No Shame for Italy

By Kevin Anselmo

Italian coach Carlo Recalcati and his team are holding their heads high despite coming up short in reaching their goal.

Yesterday’s 74-66 loss to Croatia in the Elimination Round knocked Italy out of the tournament. As a result, the Italians failed to qualify for the quarter-finals for the first time since 2001 and will not come close to duplicating their bronze medal performance in EuroBasket 2003 or silver medal finish at last year’s Olympics.

Prior to this EuroBasket, Italian coach Carlo Recalcati said: “Our basic goal is to qualify for the quarter-finals. Anything less than qualifying for the World Championships would be unacceptable.”

Angelo Gigli (Italy)
Italy will look to build around youngsters like Angelo Gigli
But following the loss to Croatia, Recalcati issued a different message.

“In Sweden and Athens, we overachieved and played beyond expectations,” he said. “We didn’t do that this time and we accept that.”

Recalcati also pointed to the higher level of play in the 2005 EuroBasket as a contributing factor to his team’s early exit.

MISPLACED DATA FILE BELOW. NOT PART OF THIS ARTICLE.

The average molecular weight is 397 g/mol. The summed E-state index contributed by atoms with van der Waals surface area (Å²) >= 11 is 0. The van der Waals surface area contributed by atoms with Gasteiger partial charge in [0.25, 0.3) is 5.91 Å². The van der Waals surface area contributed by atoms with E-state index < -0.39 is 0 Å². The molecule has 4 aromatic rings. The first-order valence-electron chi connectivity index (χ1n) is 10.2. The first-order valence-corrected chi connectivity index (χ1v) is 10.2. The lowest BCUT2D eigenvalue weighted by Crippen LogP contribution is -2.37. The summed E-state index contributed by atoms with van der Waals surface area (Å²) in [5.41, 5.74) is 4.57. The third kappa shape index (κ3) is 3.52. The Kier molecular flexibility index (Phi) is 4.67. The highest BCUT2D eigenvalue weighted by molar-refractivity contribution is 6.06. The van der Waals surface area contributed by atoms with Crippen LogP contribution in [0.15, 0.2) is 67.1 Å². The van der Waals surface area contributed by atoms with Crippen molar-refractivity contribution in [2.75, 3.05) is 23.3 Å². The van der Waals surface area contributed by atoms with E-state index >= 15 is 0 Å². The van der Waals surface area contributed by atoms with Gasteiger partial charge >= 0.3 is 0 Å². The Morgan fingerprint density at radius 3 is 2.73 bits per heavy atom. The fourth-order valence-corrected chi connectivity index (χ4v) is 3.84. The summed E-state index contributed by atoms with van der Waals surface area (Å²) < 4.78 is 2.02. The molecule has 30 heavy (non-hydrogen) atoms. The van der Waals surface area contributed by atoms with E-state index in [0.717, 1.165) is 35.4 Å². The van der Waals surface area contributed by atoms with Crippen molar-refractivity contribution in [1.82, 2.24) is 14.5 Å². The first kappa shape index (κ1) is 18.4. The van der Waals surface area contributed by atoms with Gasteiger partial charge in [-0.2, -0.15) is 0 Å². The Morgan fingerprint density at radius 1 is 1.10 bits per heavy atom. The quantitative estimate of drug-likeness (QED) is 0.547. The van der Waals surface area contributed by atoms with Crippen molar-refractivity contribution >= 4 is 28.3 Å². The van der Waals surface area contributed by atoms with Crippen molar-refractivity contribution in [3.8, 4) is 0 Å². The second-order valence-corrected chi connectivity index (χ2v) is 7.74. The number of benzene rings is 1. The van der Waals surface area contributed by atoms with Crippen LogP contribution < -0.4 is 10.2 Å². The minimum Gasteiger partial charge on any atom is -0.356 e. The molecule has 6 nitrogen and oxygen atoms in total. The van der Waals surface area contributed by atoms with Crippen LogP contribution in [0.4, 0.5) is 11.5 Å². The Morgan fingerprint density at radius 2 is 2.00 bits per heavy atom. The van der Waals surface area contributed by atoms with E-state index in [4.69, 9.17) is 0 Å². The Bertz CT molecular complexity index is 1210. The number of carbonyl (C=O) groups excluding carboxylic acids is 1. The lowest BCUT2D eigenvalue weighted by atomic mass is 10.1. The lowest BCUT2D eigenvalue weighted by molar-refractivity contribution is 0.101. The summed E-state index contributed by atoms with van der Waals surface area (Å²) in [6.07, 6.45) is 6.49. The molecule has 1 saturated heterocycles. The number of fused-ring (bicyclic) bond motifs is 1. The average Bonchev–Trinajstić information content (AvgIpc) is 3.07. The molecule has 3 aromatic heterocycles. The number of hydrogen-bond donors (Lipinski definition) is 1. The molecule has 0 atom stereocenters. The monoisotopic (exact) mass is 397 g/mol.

“The level in this championship is very high and there are probably 10 or 11 teams capable of winning it.”

The thought was echoed by Giacomo Galanda, Italy’s team captain.

“There is no big difference between this team and teams that we bought to tournaments in recent years. The competition level here is just so high that any team on any given night can win with a few shots at the end of the game.”

Galanda has been a part of Italy’s successful run dating back to 1999, when the Italians claimed gold at the EuroBasket held in Athens.

In this current EuroBasket, Italy opened with an 84-82 win over Germany, lost to Russia 87-61 and beat Ukraine 99-62. They finished in third place in Group A and therefore had to make the trip from Vrsac to Podgorica for the Elimination Round.

“There is no disappointment,” Galanda said. “We brought the same team and the same spirit. We didn’t win a medal this time, but we’re not looking back.”

Questions in Italy will now center on rebuilding. The current Italian squad has seven players over the age of 30. Stefano Mancineli and Angelo Gigli are the only players on Italy’s roster under 25.

“It’s a big job for a coach to rebuild,” Recalcati said. “We probably need some more time for our younger players to develop.  But this is the time that we now need to change and go in that direction.”

Italy also have a group of core players that have been together for years. Eight players from last year’s Olympic silver medal team are taking on Europe’s best in Serbia Montenegro. Gianluca Basile, Giacomo Galanda and Denis Marconato all played together on Italy EuroBasket gold medal team from six years ago.

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